Why Chronic Wasting Disease Is A Concern For South Carolina Deer Hunters

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~Phillip Gentry

Even if you are just a casual deer hunter, chances are pretty good that you’ve heard the term Chronic Wasting Disease, commonly referred to as CWD.

CWD is a transmittable spongiform encephalopathy that can occur among deer, elk and moose populations. Since it was first documented in a captive mule deer in Colorado about 35 years ago, CWD has slowly spread to more than two dozen states and a number of Canadian provinces, according to the South Carolina Department of Natural Resources. 

In deer infected with CWD, abnormal proteins, called prions, convert normal proteins to abnormal proteins, typically in the central nervous system. Ultimately CWD kills the infected deer.  

CWD is transmitted from deer to deer via contact with saliva, urine or presumably the feces of an infected deer. Uninfected deer can even contract the disease by ingesting soil, food, or water that has come in contact with bodily fluids of an infected deer.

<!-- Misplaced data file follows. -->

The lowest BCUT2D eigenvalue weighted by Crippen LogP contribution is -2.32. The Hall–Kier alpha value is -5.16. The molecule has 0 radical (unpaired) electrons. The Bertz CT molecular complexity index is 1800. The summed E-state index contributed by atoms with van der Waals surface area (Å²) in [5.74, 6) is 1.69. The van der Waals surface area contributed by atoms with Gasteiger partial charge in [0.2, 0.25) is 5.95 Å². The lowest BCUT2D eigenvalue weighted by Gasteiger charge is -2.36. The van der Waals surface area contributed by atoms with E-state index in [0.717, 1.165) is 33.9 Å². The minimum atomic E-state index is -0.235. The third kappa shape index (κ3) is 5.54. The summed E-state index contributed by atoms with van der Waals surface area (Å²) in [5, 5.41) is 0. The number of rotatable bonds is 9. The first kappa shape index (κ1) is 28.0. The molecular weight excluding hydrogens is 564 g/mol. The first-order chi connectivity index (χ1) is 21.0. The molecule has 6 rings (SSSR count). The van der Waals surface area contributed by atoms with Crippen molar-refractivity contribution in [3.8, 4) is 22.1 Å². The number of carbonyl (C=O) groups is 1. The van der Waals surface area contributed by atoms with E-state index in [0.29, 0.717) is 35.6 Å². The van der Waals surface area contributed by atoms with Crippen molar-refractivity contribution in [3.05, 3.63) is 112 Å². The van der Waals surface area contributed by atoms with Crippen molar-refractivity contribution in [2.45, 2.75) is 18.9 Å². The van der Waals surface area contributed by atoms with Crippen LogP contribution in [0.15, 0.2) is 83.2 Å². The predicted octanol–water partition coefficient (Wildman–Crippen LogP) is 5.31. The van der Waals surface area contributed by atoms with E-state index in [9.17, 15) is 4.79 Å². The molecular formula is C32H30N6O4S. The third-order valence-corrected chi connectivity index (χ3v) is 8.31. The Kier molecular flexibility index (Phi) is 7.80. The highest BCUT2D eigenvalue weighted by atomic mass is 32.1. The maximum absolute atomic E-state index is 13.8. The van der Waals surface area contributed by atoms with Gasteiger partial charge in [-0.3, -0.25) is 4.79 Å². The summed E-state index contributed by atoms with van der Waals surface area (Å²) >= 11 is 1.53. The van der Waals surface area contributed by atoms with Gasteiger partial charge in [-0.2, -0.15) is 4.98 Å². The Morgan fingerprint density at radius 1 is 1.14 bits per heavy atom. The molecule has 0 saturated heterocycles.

Basically, CWD is the deer version of mad cow disease.

Despite all of the rhetoric, most South Carolina deer hunters are not concerned with CWD because no case of it has ever been documented in a South Carolina deer. That’s the way Charles Ruth, Deer Project Coordinator for the SCDNR, likes it.

“Two things have helped us keep CWD out of South Carolina so far,” said Ruth. “First, we are geographically isolated from the area where CWD originated, although states east of the Mississippi River have had documented cases. The second is we have always been a closed-door state when it comes to the importation of captive deer.”

Ruth explained that many states where CWD has been identified first found the disease in a captive animal before later finding free range deer that were also subject to the disease.

Ruth further stated there are no known treatments or cures for CWD.

“The incubation period for the disease is also problematic,” he said. “It can take anywhere from a year to up to five years before the disease becomes apparent.”